Clever use of puns aside (“Venezuela hopes to wipe out toilet paper shortage by importing 50m rolls,” chuckle chuckle), I have a small beef to raise about this AP story, reprinted by The Guardian and, most likely, hundreds of other newspapers and websites all over the world.
The piece says that “[m]any factories operate at half capacity because the currency controls make it hard for them to pay for imported parts and materials. Business leaders say some companies verge on bankruptcy because they cannot extend lines of credit with foreign suppliers.”
Some factories may be operating at half capacity because of currency restrictions, but there are other big issues that are, perhaps, more important – mainly electricity blackouts, skyrocketing absenteeism, and basically, no incentive to produce given how prices for their goods are set below cost. The piece makes it sound like if the government could just get the flow of dollars going, everything would be hunky-dory.
It’s not the case. One big problem the government (and Venezuelans) face is that the higher the gap between the official and the black market rate, the greater the incentive for companies with access to cheap dollars to sell them in the black market for a quick buck.
Say you get approval for $1 million to import toilet paper. Do you really think any clear-headed empresario will use all of it to import toilet paper? Any rational businessman would use some to sell in the black market, another portion to store in case the next batch is not approved, another part to pay off the cost of credit stemming from the delays in getting this batch approved, and then, only then, would they import a bit of toilet paper.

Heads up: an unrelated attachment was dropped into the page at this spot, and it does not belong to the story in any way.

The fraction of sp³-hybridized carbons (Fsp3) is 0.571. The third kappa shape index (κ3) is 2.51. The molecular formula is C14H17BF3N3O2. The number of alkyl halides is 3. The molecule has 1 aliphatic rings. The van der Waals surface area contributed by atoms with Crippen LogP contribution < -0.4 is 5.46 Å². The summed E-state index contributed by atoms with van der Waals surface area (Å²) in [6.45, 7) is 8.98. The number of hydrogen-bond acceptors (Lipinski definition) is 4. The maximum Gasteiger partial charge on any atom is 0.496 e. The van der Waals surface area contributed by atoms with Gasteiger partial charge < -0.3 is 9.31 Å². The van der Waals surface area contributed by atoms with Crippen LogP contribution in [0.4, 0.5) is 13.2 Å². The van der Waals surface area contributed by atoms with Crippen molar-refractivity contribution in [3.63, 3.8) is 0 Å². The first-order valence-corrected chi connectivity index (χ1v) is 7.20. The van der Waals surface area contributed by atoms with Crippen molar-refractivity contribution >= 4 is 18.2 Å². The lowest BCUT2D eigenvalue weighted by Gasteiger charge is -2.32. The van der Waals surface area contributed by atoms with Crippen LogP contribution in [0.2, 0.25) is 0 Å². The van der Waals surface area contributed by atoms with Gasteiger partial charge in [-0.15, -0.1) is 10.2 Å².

Obviously, this doesn’t fit neatly in a single paragraph, but something better, more comprehensive was required. Something along the lines of “extensive currency controls, labor regulations, price controls and other forms of State intervention.” Something like that…
You might think I’m nit-picking, and you may be right. Still – I really feel we need to get the story on the tragedies that have befallen Venezuelan companies. Saying it’s just about currency controls is kind of like reporting that “the Egyptian Pharaoh decided to let enslaved Jews leave the country because of a plague of locusts.” It’s simply not the whole story.
I think the piece short-changes the numerous constraints companies face. I also think the idea that they are operating at half capacity is not factually correct. Many companies are operating at full capacity – but their capacity is so small due to lack of investment, they can’t possibly fulfill the country’s demand.
Oh, and one last note: get some Venezuelan economists to opine on the country -there are plenty of them. There are even some in hoity-toity universities in the US. Let me know if you’d like some names. La patria se los agradece.
HT: Dr. Faustus.
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